The following is from David Gress’ “From Plato to NATO”: “[Dominican friar Bartolome de] Las Casas, in 1551, decided to attack [humanist and classicist Juan Gines de] Sepulveda’s argument [in defense of colonial conquest of peoples who were by nature inferior] not at its weakest point, the Aristotelian claim that the Indians were by nature subordinate, but at its strongest point: the claim that any means available were justified in putting a stop to the absolute evil of mass human sacrifices. Las Casas began by noting that while it was true that cannibalism and human sacrifice were bad themselves, that did not necessarily entitle one to go to war to stop them, for such a war might be a worse evil than the evil it was supposed to remedy. He then claimed that, for the Aztecs, human sacrifice was the law of the land, and all people were required, by natural justice, to obey the law of their land.”

“Las Casas then entered upon an anthropological and philosophical argument that was sensational for its time. He concluded that using force to stop human sacrifice was wrong. He used two avenues to reach that conclusion. The first was that several instances in the Scriptures proved that God did not necessarily find human sacrifice detestable. Nor was cannibalism unheard of among Europeans, in case of dire necessity. The second avenue of argument was the more elaborate. This consisted in saying that the Indians like all human beings, had an inborn and instinctive sense of God. All people, granted this inborn sense of a supreme power, worshipped this supreme power according to their manner and devotion. The greatest gift one could make to the supreme power was the gift of life:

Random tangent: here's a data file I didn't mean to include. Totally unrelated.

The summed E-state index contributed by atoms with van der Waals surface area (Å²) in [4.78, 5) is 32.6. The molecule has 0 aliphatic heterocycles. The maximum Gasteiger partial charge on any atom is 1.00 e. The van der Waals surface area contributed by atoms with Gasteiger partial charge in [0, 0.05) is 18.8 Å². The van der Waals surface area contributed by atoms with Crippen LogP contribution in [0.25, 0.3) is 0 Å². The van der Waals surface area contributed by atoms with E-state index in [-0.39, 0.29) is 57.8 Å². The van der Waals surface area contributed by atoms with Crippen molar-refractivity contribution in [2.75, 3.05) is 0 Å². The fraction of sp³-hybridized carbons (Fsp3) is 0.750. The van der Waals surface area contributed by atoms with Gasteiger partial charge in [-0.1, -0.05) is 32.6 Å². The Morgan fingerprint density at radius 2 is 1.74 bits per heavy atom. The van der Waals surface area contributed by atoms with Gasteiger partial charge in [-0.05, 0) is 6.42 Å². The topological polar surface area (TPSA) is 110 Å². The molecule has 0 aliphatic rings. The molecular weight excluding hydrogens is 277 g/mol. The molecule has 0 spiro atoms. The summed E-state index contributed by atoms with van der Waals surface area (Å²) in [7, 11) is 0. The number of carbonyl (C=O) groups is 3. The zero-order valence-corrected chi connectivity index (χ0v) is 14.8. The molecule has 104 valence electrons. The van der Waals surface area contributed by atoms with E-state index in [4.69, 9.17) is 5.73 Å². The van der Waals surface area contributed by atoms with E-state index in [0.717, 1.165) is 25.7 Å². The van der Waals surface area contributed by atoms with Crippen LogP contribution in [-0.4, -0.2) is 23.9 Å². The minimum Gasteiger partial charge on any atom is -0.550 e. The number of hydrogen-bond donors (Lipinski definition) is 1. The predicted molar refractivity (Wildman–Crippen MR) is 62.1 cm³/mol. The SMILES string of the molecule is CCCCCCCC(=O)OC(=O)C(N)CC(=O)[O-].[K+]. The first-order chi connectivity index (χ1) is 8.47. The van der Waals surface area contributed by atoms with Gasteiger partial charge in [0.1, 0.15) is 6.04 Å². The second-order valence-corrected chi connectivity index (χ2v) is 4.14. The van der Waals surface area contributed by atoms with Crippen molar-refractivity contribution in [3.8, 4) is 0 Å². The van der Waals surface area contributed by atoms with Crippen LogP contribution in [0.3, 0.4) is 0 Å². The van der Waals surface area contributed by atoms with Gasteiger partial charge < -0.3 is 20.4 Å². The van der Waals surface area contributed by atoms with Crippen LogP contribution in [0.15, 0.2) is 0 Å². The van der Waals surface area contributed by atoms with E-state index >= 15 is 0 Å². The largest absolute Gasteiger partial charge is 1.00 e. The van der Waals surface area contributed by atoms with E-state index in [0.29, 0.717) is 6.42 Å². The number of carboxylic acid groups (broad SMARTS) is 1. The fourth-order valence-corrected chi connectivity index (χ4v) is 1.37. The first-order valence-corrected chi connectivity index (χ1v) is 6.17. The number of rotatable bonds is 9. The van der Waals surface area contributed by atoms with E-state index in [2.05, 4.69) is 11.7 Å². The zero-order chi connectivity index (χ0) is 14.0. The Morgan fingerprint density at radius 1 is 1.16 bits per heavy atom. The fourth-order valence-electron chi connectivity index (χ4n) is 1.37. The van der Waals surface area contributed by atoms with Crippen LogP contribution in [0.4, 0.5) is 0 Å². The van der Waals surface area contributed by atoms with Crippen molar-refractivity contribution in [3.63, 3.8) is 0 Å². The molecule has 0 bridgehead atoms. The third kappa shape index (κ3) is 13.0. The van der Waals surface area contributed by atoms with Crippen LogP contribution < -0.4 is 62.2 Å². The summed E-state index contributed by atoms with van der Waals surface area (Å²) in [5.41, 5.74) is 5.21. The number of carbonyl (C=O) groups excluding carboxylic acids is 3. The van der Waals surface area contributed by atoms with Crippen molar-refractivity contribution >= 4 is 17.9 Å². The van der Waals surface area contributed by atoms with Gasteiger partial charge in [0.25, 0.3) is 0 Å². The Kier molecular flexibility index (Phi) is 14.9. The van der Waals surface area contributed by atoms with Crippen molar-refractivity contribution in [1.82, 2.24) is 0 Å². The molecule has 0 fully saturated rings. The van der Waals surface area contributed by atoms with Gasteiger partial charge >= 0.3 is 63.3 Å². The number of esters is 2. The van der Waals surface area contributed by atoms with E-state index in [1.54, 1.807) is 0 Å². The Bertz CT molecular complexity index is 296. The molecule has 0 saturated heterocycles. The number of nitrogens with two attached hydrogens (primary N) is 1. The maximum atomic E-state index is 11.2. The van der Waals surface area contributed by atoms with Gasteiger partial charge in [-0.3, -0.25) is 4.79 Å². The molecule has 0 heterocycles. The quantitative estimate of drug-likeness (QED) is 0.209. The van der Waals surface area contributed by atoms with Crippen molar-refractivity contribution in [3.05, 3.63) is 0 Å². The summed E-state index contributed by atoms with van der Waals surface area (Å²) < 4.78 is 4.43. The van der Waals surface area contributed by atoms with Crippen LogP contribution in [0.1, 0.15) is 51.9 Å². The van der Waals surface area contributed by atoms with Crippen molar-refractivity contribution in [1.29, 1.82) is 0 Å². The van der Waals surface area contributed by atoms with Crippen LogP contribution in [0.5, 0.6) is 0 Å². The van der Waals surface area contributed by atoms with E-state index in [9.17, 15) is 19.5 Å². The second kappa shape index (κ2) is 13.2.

The most powerful manner of worshipping God is to offer him a sacrifice. This is the only act by which we show him to whom it is offered that we are his subjects, who are under obligation to him. Further, nature teaches us that it is right to sacrifice to God, whose debtors we are for many reasons, precious and excellent things, because of the excellence of his power. Now according to human judgment and truth, nothing in nature is greater or more precious than human life, the human being himself. That is why nature herself teaches and instructs those who have neither the faith, nor grace, nor doctrine, those who live by natural understanding alone, that without any positive law to the contrary they are bound to sacrifice human victims to the true God or to the false god whom they consider to be true, so that by offering him a supremely precious thing they can express their gratitude for the many favors they have received.”

I’m almost finished with the book, and I don’t highlight that because it is in any way representative, but because it was interesting. Perhaps distance from the 90s “culture war” of “western civ has got to go” makes me find the rest interesting, but particularly towards the end I became less enthusiastic about the book. I suspect many progressives will have little patience for his attempt to impart empathy towards traditionalists that veered toward illiberalism after, say, 1848. I know I did, and I spend an unusual amount of time reading self-described reactionaries. Perhaps rather than asking how to morally evaluate these figures he should have just said what their ideas were and why the reader should find them interesting (even if quite wrong). For my own part I was confused what was so bad about “the bourgeois pathology” that he repeatedly insists is not the totality of liberalism.

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